Taping My Mouth

Photo by Zoë Reeve on Unsplash

I love to read. But I haven’t mastered the art of organizing what I’m learning.

So I often read something, try it, and then forget it’s something I want to do. Like keeping my mouth closed!

Last year I was tested for sleep apnea and discovered I have a mild case. Sleep is much improved if I sleep on my side AND if I sleep with my mouth closed. I actually read the book Breath by James Nestor last year and learned so much about how we should breathe. It’s definitely worth your time.

However, like many things, I tucked the book away (or returned it to the library) and promptly forgot about it. When I was going through withdrawal for my headaches, I remembered that Nestor said headaches were often the result of sleeping with one’s mouth open.

I’m back to mouth taping and side sleeping– and it helps!

The larger question for me is why I struggle with doing what works. I shouldn’t be so hard on myself as I have developed a morning routing that -for the most part- I am able to stick with. Adding nose breathing back into the mix isn’t so hard. I am even trying to maintain this during my daily walks!

Today I am going to organize thoughts from books I’ve read in the past two years. I imagine I will find myself saying, “Oh, that’s right!!!” several times.

Still, better late than never.

Ten Years

When I was about to turn 60, I decided I should start a blog for 60-somethings, a journal of sorts to remember and share what I was going through. I couldn’t believe I was that old! Well, I think I managed one post before I abandoned it.

And now I am about to turn 70, which sounds about as old as 60 did ten years ago. The only thing that’s changed is how I look at the world, myself, and my relationships.

I will continue sharing what I’m learning here. I can’t wait until I am almost 80 to see if my topics have changed. Somehow I envision lots of posts about getting older, and that’s ok because that’s where I am. That 18 year old, sitting by the side of the road in Amsterdam with a loaf of bread and a hunk of cheese, thinking she was all that and more, had no idea how her life would turn out. There have been many dark times, moments filled with regret, days when I wondered if I was losing my mind. And yet here I am, excited about this next decade and feeling grateful for all I have in my life.

Minute by minute. Hour by hour. Day by day.

I wanted a perfect ending. Now I’ve learned, the hard way, that some poems don’t rhyme, and some stories don’t have a clear beginning, middle and end.–Gilda Radner

Stay tuned.

Learning to Live With the Loss

Anne Lamott said missing someone who has died is much like a broken leg that doesn’t heal well. You simply learn to live with the limp. Since my mom’s death on January 28, I’ve been learning to do that. Part of me doesn’t feel quite right, though the healing is happening. I still ask myself how she could have gone from being fairly healthy in this photo taken in December to dying at the end of January. But I am so grateful that if it was her time, she left us before this virus crisis.

She would not have understood why I couldn’t visit, why she would be restricted to her room to avoid contact with other residents, why I couldn’t be there to hold her hand. But I was there.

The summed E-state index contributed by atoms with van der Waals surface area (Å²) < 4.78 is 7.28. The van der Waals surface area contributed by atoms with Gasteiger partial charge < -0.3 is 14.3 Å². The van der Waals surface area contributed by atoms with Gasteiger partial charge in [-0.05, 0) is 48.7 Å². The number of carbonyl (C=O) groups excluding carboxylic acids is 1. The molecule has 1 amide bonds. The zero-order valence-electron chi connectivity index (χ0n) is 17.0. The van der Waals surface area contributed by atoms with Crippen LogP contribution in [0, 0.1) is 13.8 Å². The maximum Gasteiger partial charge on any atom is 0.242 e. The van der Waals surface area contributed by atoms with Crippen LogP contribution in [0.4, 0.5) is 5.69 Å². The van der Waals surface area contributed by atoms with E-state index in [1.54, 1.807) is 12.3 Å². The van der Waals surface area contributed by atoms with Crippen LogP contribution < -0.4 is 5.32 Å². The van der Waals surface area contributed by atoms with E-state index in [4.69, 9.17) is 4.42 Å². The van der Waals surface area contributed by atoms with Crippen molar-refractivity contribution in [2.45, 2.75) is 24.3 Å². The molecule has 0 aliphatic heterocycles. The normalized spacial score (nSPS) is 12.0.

She wanted her ashes to be mixed with Dad’s, so I have the urn in my home. I can walk by and pat it, saying hello to them and staying close. Once we bury them together in Rhode Island this summer in a cemetery near their beloved river, I will miss them. I may grieve all over again. But I am preparing myself for what it will mean to no longer have them in my life.

Sabra Ely Carter, David Giles Carter

The Waiting

I thought I would be ready for this.

After being with my father during his death, and the long grieving process I’ve gone through with my mother during her Alzheimer’s, I was sure I could handle this.

But losing a parent is never easy, regardless of circumstances or relationship.

We are keeping vigil, watching Mom slip away from us. She has wanted this for some time, so I am settled and accepting. Yet, there are moments when I kiss her forehead or squeeze her hand that I am fully aware it may be the last time.

“So it’s true, when all is said and done, grief is the price we pay for love.”
E.A. Bucchianeri


Sleepless in Fredericksburg

Why is that light on? Have I had dinner yet? Is today Christmas? Did you ever know your Dad?

It seems that Mom is all questions these days. Her Alzheimer’s is slow-growing. Is that even a way to describe it? We first noticed changes in her as Dad was dying ten years ago, though we attributed much of it to grief and stress. A year later, we realized she had changed, and the long journey began.

These days, she does little for herself. Nurses provide her meds and daily care. Her food is prepared and served at regular times. She has given up solitaire, church, even friends. I visit nearly every day, volunteer — exercise, anyone? — and keep her room organized and supplies updated. Is it enough? Probably not in her mind.

That means I am often waking at 3am wondering if she is ok. Is her bed dry? Is she bored? Will it upset her if we bring her to the house for the holidays? And truth be told, do I even want to?

Still, I am glad she knows me. I appreciate (most of the time) events with her like the party at the assisted living facility where she now lives. She has a “boyfriend” who sits at her dining table, though she forgets about him once he returns to his own room. Soon, she will struggle with knowing who I am. She will retreat into herself.

I wonder if I’ll start sleeping again.